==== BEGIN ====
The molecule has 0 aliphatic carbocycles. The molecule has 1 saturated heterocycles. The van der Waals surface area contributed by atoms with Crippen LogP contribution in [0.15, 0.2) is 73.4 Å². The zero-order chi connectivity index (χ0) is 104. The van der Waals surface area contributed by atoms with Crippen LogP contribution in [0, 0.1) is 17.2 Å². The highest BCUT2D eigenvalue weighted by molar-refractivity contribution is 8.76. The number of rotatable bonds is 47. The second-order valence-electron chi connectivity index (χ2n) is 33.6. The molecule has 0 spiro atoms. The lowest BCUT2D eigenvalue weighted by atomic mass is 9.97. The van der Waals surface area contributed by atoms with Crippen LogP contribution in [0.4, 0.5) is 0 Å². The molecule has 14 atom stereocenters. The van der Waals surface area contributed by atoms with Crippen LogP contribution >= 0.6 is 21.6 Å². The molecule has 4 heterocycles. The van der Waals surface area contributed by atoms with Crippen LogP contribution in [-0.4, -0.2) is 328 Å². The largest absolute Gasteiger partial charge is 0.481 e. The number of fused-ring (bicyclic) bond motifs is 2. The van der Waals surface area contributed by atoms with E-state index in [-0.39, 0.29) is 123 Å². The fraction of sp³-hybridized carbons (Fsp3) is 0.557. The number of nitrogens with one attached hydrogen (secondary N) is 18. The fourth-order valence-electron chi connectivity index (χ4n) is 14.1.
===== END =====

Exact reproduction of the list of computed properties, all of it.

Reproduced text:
The molecule has 0 aliphatic carbocycles. The molecule has 1 saturated heterocycles. The van der Waals surface area contributed by atoms with Crippen LogP contribution in [0.15, 0.2) is 73.4 Å². The zero-order chi connectivity index (χ0) is 104. The van der Waals surface area contributed by atoms with Crippen LogP contribution in [0, 0.1) is 17.2 Å². The highest BCUT2D eigenvalue weighted by molar-refractivity contribution is 8.76. The number of rotatable bonds is 47. The second-order valence-electron chi connectivity index (χ2n) is 33.6. The molecule has 0 spiro atoms. The lowest BCUT2D eigenvalue weighted by atomic mass is 9.97. The van der Waals surface area contributed by atoms with Crippen LogP contribution in [0.4, 0.5) is 0 Å². The molecule has 14 atom stereocenters. The van der Waals surface area contributed by atoms with Crippen LogP contribution >= 0.6 is 21.6 Å². The molecule has 4 heterocycles. The van der Waals surface area contributed by atoms with Crippen LogP contribution in [-0.4, -0.2) is 328 Å². The largest absolute Gasteiger partial charge is 0.481 e. The number of fused-ring (bicyclic) bond motifs is 2. The van der Waals surface area contributed by atoms with E-state index in [-0.39, 0.29) is 123 Å². The fraction of sp³-hybridized carbons (Fsp3) is 0.557. The number of nitrogens with one attached hydrogen (secondary N) is 18. The fourth-order valence-electron chi connectivity index (χ4n) is 14.1.